'Fake Uluru' near Karuah goes up in flames

The 'Harbour Bridge' and 'Uluru' in 1990
The 'Harbour Bridge' and 'Uluru' in 1990

THE fire that raced through the famous Uluru model on the side of the highway past Karuah on Tuesday night marks the end of one of the more curious episodes in Australian television and tourism history.

While insurance usually means that most buildings destroyed by fire can be rebuilt, it is almost impossible to imagine another monolith, with a roadhouse inside, rising in its place.

The Great Aussie Bush Camp, which operates next to the roadside Rock Roadhouse, is undamaged by the fire and is continuing to trade, but the remains of the 1/40th scale model of Uluru, built more than 30 years by two of Newcastle’s most famous ambassadors, Mike and Mal Leyland, will surely soon be pushed to the ground by demolishers. 

History shows the project – created as Leyland Brothers World – was a troubled one from the start. In the 1980s, after almost a decade of fame from their outback travel shows, the Novocastrian Leyland duo bought a 40-hectare site at North Arm Cove. The intention, they said, was to give the public the chance to “visit and experience some of the remote parts of Australia, but in a civilised atmosphere just a stone's throw up the Pacific Highway from Newcastle”.

Unfortunately, however, the project never lived up to the hopes that the Leyland Brothers had held for it. Construction delays led to cost blowouts and the brothers lost control of the venture in mid-1992 after less than two years of operation. It was the end of their association with the tourist resort of their dreams. Having poured millions of dollars into the construction, it sold for just $800,000, with all of the money going to pay off debts.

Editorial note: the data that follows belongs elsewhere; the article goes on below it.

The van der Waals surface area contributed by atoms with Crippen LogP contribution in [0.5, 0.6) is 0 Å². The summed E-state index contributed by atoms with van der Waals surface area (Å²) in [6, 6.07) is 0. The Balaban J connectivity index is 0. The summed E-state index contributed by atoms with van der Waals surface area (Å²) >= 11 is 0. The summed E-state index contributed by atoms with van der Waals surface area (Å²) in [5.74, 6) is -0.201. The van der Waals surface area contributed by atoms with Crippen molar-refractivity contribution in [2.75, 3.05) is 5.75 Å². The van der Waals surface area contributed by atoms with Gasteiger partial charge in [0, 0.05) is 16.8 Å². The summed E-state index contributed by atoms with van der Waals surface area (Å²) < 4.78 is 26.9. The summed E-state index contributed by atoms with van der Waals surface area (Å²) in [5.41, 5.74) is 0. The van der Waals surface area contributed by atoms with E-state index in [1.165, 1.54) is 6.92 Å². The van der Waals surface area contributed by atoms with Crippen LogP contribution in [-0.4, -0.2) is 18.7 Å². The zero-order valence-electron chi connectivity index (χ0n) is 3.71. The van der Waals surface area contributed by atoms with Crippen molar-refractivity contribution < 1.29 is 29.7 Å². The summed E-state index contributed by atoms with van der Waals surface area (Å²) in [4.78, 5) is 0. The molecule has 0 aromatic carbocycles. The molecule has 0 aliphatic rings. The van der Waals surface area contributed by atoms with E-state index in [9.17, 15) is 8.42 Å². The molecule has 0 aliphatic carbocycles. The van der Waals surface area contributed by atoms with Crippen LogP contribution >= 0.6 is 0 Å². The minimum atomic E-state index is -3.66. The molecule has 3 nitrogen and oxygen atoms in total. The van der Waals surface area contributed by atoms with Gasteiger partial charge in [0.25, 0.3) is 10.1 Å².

Since then, the service station has struggled along, doing better business in recent years after the opening of the Karuah bypass in 2004 left motorists with fewer options to fill up on the highway between Newcastle and Bulahdelah. The bush camp has also had a new lease of life in the past decade, with about 45,000 students a year staying on school excursions there and at a second bush camp at Kincumber, opened in 2012.

But for the constant streams of traffic driving past, the site was synonymous with one thing – The Rock Roadhouse – or the “fake Uluru” as news reports were describing it, a touch unkindly perhaps, on Wednesday.

The Rock will soon disappear, but the memories, for many, will remain.

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